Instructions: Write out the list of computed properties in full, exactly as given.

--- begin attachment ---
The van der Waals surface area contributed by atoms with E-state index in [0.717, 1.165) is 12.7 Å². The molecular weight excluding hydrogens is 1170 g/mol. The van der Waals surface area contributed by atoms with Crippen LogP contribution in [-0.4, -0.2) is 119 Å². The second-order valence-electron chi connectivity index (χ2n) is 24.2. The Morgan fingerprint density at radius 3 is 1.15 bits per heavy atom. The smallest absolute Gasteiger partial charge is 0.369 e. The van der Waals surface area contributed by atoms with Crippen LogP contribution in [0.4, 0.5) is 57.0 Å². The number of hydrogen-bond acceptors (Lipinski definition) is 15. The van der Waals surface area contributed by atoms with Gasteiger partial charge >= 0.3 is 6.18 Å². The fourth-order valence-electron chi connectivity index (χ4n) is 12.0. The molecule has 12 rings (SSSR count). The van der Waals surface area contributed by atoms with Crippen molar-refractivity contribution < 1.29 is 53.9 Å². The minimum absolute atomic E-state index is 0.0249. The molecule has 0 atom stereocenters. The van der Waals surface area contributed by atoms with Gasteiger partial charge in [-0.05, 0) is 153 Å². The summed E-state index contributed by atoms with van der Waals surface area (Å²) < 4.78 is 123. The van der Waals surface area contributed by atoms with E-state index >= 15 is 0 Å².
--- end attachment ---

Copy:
The van der Waals surface area contributed by atoms with E-state index in [0.717, 1.165) is 12.7 Å². The molecular weight excluding hydrogens is 1170 g/mol. The van der Waals surface area contributed by atoms with Crippen LogP contribution in [-0.4, -0.2) is 119 Å². The second-order valence-electron chi connectivity index (χ2n) is 24.2. The Morgan fingerprint density at radius 3 is 1.15 bits per heavy atom. The smallest absolute Gasteiger partial charge is 0.369 e. The van der Waals surface area contributed by atoms with Crippen LogP contribution in [0.4, 0.5) is 57.0 Å². The number of hydrogen-bond acceptors (Lipinski definition) is 15. The van der Waals surface area contributed by atoms with Gasteiger partial charge >= 0.3 is 6.18 Å². The fourth-order valence-electron chi connectivity index (χ4n) is 12.0. The molecule has 12 rings (SSSR count). The van der Waals surface area contributed by atoms with Crippen molar-refractivity contribution < 1.29 is 53.9 Å². The minimum absolute atomic E-state index is 0.0249. The molecule has 0 atom stereocenters. The van der Waals surface area contributed by atoms with Gasteiger partial charge in [-0.05, 0) is 153 Å². The summed E-state index contributed by atoms with van der Waals surface area (Å²) < 4.78 is 123. The van der Waals surface area contributed by atoms with E-state index >= 15 is 0 Å².